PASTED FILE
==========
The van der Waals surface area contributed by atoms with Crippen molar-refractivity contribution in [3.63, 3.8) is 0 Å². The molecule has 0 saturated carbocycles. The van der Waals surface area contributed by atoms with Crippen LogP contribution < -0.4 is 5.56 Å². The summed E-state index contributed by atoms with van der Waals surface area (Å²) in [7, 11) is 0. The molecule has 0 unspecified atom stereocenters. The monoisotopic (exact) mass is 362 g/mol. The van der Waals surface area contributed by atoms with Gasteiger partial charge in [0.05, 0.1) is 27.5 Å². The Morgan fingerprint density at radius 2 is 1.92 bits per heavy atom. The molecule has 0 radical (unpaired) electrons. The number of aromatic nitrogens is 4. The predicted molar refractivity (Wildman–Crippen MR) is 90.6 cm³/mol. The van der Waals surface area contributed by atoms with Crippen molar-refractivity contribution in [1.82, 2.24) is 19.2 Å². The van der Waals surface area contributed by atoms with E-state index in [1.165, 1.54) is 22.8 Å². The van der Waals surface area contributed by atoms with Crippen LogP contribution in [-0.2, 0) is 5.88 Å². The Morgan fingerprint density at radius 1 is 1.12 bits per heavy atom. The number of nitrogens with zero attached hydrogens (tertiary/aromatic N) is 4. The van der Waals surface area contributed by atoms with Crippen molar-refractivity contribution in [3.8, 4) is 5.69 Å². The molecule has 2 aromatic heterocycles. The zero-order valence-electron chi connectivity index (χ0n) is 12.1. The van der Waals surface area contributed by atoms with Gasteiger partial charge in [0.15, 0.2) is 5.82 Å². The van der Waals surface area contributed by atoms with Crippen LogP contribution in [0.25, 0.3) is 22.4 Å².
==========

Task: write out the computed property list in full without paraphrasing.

The van der Waals surface area contributed by atoms with Crippen molar-refractivity contribution in [3.63, 3.8) is 0 Å². The molecule has 0 saturated carbocycles. The van der Waals surface area contributed by atoms with Crippen LogP contribution < -0.4 is 5.56 Å². The summed E-state index contributed by atoms with van der Waals surface area (Å²) in [7, 11) is 0. The molecule has 0 unspecified atom stereocenters. The monoisotopic (exact) mass is 362 g/mol. The van der Waals surface area contributed by atoms with Gasteiger partial charge in [0.05, 0.1) is 27.5 Å². The Morgan fingerprint density at radius 2 is 1.92 bits per heavy atom. The molecule has 0 radical (unpaired) electrons. The number of aromatic nitrogens is 4. The predicted molar refractivity (Wildman–Crippen MR) is 90.6 cm³/mol. The van der Waals surface area contributed by atoms with Crippen molar-refractivity contribution in [1.82, 2.24) is 19.2 Å². The van der Waals surface area contributed by atoms with E-state index in [1.165, 1.54) is 22.8 Å². The van der Waals surface area contributed by atoms with Crippen LogP contribution in [-0.2, 0) is 5.88 Å². The Morgan fingerprint density at radius 1 is 1.12 bits per heavy atom. The number of nitrogens with zero attached hydrogens (tertiary/aromatic N) is 4. The van der Waals surface area contributed by atoms with Crippen molar-refractivity contribution in [3.8, 4) is 5.69 Å². The molecule has 2 aromatic heterocycles. The zero-order valence-electron chi connectivity index (χ0n) is 12.1. The van der Waals surface area contributed by atoms with Gasteiger partial charge in [0.15, 0.2) is 5.82 Å². The van der Waals surface area contributed by atoms with Crippen LogP contribution in [0.25, 0.3) is 22.4 Å².